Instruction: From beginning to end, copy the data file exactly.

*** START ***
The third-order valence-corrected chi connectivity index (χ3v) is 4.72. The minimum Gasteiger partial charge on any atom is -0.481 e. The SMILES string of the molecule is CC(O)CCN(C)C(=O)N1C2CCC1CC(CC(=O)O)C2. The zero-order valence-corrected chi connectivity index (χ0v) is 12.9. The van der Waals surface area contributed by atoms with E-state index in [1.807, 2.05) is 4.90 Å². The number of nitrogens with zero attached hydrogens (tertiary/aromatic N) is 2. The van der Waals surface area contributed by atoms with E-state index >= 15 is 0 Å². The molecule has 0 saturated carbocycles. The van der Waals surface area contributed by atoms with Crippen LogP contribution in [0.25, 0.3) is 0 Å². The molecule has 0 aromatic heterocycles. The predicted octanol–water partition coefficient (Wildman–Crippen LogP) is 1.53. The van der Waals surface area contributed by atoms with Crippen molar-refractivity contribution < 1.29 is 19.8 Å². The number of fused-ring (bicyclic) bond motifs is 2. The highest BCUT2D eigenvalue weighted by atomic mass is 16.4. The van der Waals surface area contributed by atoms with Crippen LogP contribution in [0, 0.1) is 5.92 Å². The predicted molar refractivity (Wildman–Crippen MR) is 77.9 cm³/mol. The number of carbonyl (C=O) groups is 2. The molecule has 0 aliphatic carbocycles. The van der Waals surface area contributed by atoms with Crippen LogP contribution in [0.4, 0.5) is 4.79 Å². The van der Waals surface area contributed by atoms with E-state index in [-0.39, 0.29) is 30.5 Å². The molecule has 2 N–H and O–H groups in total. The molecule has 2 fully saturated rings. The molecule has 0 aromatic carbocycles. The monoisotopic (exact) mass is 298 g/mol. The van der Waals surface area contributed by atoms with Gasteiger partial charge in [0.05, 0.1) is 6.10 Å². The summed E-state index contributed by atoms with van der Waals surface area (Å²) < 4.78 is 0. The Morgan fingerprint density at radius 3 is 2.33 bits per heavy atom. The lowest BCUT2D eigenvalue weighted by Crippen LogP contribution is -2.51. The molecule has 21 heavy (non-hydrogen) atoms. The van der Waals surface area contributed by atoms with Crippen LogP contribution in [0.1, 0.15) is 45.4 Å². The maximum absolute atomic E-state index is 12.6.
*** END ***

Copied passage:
The third-order valence-corrected chi connectivity index (χ3v) is 4.72. The minimum Gasteiger partial charge on any atom is -0.481 e. The SMILES string of the molecule is CC(O)CCN(C)C(=O)N1C2CCC1CC(CC(=O)O)C2. The zero-order valence-corrected chi connectivity index (χ0v) is 12.9. The van der Waals surface area contributed by atoms with E-state index in [1.807, 2.05) is 4.90 Å². The number of nitrogens with zero attached hydrogens (tertiary/aromatic N) is 2. The van der Waals surface area contributed by atoms with E-state index >= 15 is 0 Å². The molecule has 0 saturated carbocycles. The van der Waals surface area contributed by atoms with Crippen LogP contribution in [0.25, 0.3) is 0 Å². The molecule has 0 aromatic heterocycles. The predicted octanol–water partition coefficient (Wildman–Crippen LogP) is 1.53. The van der Waals surface area contributed by atoms with Crippen molar-refractivity contribution < 1.29 is 19.8 Å². The number of fused-ring (bicyclic) bond motifs is 2. The highest BCUT2D eigenvalue weighted by atomic mass is 16.4. The van der Waals surface area contributed by atoms with Crippen LogP contribution in [0, 0.1) is 5.92 Å². The predicted molar refractivity (Wildman–Crippen MR) is 77.9 cm³/mol. The number of carbonyl (C=O) groups is 2. The molecule has 0 aliphatic carbocycles. The van der Waals surface area contributed by atoms with Crippen LogP contribution in [0.4, 0.5) is 4.79 Å². The van der Waals surface area contributed by atoms with E-state index in [-0.39, 0.29) is 30.5 Å². The molecule has 2 N–H and O–H groups in total. The molecule has 2 fully saturated rings. The molecule has 0 aromatic carbocycles. The monoisotopic (exact) mass is 298 g/mol. The van der Waals surface area contributed by atoms with Gasteiger partial charge in [0.05, 0.1) is 6.10 Å². The summed E-state index contributed by atoms with van der Waals surface area (Å²) < 4.78 is 0. The Morgan fingerprint density at radius 3 is 2.33 bits per heavy atom. The lowest BCUT2D eigenvalue weighted by Crippen LogP contribution is -2.51. The molecule has 21 heavy (non-hydrogen) atoms. The van der Waals surface area contributed by atoms with Crippen LogP contribution in [0.1, 0.15) is 45.4 Å². The maximum absolute atomic E-state index is 12.6.